So far, BUDHA has invested in AI healthcare platform Tricog, drug-discovery startup Bugworks, automated 3D printer-developer Ethereal Machines, agricultural-robotics company TartanSense, electric-vehicles developer Euler Motors, and Al-based analytics- and interaction-solution maker Agara Labs.

BUDHA’s first investment was in Tricog, wherein the Indian startup brought in medical data and software that identify irregular heartbeat, and predict strokes and heart attacks. While irregular heartbeats and stroke are a big problem in Japan as much as in India, collecting medical data is a highly regulated activity. “Japan has great device makers, but India has good software and AI developers. Because of these complimentary qualities, we can make this idea work and take it globally,” says Mysore.

Tricog is collaborating with a Japanese device maker in Philippines and Kenya to make innovations that match global standards at competitive costs, he adds.

With partnerships such as the one with UTEC, Blume is no longer just another VC with money. Partners from developed markets are now providing access for better due diligence of deep-tech technologies and support in scaling up startups overseas.

The road ahead for deep tech
According to Nath, the funding environment for Indian deep-tech startups is improving (evident from the graphics above) with many more local funds and VC firms investing in them. However, he says India’s deep-tech universe needs a big success story.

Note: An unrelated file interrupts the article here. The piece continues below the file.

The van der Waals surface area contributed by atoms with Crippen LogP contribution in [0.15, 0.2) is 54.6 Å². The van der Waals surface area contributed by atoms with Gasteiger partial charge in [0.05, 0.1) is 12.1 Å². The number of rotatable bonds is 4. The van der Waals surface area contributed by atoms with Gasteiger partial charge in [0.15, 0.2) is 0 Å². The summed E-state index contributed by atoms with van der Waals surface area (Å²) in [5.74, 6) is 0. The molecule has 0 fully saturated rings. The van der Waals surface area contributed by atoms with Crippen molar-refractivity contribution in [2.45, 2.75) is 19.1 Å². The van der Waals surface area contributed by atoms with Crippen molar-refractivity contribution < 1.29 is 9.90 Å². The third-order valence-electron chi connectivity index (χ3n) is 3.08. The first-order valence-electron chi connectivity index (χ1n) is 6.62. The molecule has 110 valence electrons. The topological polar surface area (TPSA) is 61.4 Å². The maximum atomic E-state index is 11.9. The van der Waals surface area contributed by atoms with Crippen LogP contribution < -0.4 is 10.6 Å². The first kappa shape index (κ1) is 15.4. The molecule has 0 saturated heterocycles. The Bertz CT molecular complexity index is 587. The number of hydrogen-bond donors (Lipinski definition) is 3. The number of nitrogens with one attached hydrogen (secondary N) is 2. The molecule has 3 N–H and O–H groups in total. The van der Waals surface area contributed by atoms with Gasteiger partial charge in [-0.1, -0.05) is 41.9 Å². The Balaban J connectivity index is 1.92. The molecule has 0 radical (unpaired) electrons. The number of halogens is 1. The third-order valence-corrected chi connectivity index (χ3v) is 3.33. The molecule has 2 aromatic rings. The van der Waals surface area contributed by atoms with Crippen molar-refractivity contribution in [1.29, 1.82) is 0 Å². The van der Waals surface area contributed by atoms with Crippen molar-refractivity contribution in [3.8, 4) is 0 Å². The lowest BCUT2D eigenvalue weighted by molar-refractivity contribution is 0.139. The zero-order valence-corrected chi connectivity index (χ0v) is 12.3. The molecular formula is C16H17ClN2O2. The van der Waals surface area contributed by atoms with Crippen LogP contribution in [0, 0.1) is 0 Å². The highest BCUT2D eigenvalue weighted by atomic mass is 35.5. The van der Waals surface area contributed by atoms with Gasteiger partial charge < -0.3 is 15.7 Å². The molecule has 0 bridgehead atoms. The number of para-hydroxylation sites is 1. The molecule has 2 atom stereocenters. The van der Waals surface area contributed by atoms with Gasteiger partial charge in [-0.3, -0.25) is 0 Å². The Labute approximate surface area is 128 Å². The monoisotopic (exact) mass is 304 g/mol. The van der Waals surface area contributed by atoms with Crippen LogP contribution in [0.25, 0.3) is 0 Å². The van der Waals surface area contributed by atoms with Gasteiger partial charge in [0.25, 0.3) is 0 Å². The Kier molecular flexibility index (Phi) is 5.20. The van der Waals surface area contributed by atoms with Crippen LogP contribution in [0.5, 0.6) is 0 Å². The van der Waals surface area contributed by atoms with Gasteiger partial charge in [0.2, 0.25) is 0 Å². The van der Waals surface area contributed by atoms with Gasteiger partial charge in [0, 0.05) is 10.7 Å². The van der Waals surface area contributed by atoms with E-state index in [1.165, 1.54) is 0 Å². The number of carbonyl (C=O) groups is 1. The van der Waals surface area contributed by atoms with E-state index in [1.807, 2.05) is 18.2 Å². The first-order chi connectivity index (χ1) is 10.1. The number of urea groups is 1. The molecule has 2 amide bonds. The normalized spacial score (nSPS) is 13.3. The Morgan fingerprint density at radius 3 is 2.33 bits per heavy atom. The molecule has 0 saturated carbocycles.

Citing the example of Israeli startup Mobileye, which was acquired by Intel for USD15 billion, Nath says, “People who missed out Mobileye will go to Israel looking for the next big opportunity. India needs that home run for a deep-tech startup.”

Apart from exits, the Indian IP regime needs to improve. Right now, global investors are hesitant to invest in deep-tech companies, as future litigation in Indian courts could pose a problem. Hence, a lot of deep-tech startups opt for a US or Singapore domicile.

Local VC firms need to hire new talent that can build domain expertise in emerging tech areas, he says. During its transition from Fund I to Fund III, Nath says that expertise and quality of the founders mattered the most. The quality of founders is important even for Fund III, but now with the help of past investment experience and a young team of explorers the VC firm has managed to map a large part of Indian deep tech — from space tech to gut biome.

“As an industry we need to take risk, but we are often risk averse when it comes to new sectors and areas of innovation one doesn’t naturally understand. If you don’t understand a space, you can do two things — one is to stay away from it (and play it safe) or the second is to build a thesis around it. And in deep tech, we’re doing the latter,” says Nath.

That said, India’s first deep-tech unicorn may not be far away.

(Graphics by Sadhana Saxena)

This story first appeared in ET Prime.